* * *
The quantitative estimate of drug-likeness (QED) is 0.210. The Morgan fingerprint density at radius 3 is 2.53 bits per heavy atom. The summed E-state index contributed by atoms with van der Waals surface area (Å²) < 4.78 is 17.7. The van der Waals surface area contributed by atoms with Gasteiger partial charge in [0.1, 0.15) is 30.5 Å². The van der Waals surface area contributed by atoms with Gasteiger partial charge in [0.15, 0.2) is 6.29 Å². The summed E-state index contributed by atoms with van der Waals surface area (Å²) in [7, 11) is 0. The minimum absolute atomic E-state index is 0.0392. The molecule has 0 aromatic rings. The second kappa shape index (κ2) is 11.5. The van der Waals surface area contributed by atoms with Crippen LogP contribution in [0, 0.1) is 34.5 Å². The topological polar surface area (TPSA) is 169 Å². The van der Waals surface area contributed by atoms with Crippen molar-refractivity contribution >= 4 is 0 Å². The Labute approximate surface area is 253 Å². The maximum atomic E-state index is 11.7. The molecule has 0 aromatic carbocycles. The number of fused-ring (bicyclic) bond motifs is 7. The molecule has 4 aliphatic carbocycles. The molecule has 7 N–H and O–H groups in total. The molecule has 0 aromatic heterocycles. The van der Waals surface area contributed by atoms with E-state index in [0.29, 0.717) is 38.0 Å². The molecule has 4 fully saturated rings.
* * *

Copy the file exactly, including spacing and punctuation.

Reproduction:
The quantitative estimate of drug-likeness (QED) is 0.210. The Morgan fingerprint density at radius 3 is 2.53 bits per heavy atom. The summed E-state index contributed by atoms with van der Waals surface area (Å²) < 4.78 is 17.7. The van der Waals surface area contributed by atoms with Gasteiger partial charge in [0.1, 0.15) is 30.5 Å². The van der Waals surface area contributed by atoms with Gasteiger partial charge in [0.15, 0.2) is 6.29 Å². The summed E-state index contributed by atoms with van der Waals surface area (Å²) in [7, 11) is 0. The minimum absolute atomic E-state index is 0.0392. The molecule has 0 aromatic rings. The second kappa shape index (κ2) is 11.5. The van der Waals surface area contributed by atoms with Crippen LogP contribution in [0, 0.1) is 34.5 Å². The topological polar surface area (TPSA) is 169 Å². The van der Waals surface area contributed by atoms with Crippen molar-refractivity contribution >= 4 is 0 Å². The Labute approximate surface area is 253 Å². The maximum atomic E-state index is 11.7. The molecule has 0 aromatic carbocycles. The number of fused-ring (bicyclic) bond motifs is 7. The molecule has 4 aliphatic carbocycles. The molecule has 7 N–H and O–H groups in total. The molecule has 0 aromatic heterocycles. The van der Waals surface area contributed by atoms with E-state index in [0.29, 0.717) is 38.0 Å². The molecule has 4 fully saturated rings.